Boost for lymphoedema service

Donations made to the Albury Wodonga Regional Cancer Centre Trust Fund have funded new equipment to expand the Border’s public lymphoedema service.

A bioimpedence spectroscopy (BIS) device has been purchased by Albury Wodonga Health following a $16,700 grant from the Trust Fund.

The device provides early detection of lymphoedema, which is a common side effect of some cancer treatments and involves swelling of limbs due to a build-up of fluid.

Lymphoedema cannot be cured but its long-term impacts of pain, poor mobility and infection can be reduced, especially with early detection.

Senior physiotherapist and lymphoedema practitioner, Kate Dahl, said Albury Wodonga Health provided the only dedicated publically-funded lymphoedema service in the region.

“The BIS device we were previously using had become outdated and only had the capacity to measure swelling in a single arm and only in women,” she said.

“It was has been used for a number of years to monitor patients undergoing breast surgery at Albury Wodonga Health.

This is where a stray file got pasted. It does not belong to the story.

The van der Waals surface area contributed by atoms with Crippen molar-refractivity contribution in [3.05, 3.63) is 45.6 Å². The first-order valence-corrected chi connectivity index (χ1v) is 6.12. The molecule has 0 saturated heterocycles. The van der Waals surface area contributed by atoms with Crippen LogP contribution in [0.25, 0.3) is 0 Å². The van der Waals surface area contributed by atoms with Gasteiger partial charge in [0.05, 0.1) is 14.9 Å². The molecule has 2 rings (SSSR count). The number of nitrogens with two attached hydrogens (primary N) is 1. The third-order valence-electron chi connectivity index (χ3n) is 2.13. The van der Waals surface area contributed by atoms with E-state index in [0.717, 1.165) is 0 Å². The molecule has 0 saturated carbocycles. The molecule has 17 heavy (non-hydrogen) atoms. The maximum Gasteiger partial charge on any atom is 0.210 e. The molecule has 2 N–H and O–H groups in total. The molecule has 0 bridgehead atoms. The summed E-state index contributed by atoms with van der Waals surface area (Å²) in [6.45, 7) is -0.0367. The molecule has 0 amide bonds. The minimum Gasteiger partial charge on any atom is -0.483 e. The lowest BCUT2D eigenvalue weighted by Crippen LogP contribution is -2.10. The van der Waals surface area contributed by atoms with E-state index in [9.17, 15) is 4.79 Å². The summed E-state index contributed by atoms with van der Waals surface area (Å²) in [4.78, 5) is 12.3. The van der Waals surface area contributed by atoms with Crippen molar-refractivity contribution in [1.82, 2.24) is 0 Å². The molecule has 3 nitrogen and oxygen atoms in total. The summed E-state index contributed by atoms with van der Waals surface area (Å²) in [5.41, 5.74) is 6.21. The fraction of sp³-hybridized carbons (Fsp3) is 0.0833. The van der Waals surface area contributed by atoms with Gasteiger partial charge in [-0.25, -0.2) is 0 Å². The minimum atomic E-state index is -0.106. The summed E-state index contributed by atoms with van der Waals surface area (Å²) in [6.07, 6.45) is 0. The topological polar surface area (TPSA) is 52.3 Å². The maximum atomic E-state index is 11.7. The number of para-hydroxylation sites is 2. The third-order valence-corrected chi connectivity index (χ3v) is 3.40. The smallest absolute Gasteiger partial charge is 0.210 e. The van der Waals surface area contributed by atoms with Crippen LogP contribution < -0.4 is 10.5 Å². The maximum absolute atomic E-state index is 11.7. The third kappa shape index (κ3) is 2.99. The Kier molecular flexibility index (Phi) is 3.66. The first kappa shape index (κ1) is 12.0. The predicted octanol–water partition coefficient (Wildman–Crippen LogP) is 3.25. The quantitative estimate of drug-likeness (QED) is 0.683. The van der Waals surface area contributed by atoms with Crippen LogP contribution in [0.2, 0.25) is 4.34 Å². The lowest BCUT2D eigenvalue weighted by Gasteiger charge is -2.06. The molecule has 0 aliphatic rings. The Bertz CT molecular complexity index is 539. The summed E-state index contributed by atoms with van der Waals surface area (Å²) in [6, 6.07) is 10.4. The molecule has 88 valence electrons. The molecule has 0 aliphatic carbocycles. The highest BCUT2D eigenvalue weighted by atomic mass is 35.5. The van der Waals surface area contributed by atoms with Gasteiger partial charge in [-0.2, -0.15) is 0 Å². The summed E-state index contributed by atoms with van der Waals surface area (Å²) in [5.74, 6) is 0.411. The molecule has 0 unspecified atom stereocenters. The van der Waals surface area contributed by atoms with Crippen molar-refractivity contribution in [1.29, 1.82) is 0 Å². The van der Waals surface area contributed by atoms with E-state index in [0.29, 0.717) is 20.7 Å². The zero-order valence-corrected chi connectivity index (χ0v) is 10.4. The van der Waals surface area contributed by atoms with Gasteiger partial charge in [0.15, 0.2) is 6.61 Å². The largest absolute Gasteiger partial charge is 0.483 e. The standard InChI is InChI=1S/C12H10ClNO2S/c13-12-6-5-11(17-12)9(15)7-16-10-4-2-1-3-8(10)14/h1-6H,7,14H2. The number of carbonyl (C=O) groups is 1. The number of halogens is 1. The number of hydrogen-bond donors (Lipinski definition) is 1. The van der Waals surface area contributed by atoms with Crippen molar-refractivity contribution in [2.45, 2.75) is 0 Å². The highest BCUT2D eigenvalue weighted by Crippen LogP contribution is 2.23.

“But this improved technology will give us the ability to better detect and measure swelling in arms, as well as legs, in both men and women.

“It will not only improve the prospective lymphoedema surveillance of people with breast cancer, but will also allow this model of care to be expanded in the future to include people with other forms of cancer such as melanoma and pelvic cancers.”

Lymphoedema patient Helen Moreland, of Lavington, underwent breast cancer surgery in January 2019 and has been required to use the new BIS device for regular monitoring.

“The new machine is more accurate and gives you a graph, so I can see if I’m heading in the right direction and know the things I’m doing to reduce the swelling is working or not,” she said.

“It’s really good and so much quicker too.”

Trust Fund board member, John Watson, said the funding was provided to Albury Wodonga Health as part of the Trust’s Small Grants Program.

“This is just another example of how we are working to ensure our regional areas have access to the same standard of cancer care as the metropolitan areas,” he said.

“This will make a huge difference to people in our community who are at risk of developing cancer-related lymphoedema and we thank all of those who have donated to the Trust to make improvements such as this a reality.”

Anyone wishing to make a donation to the Trust Fund can click here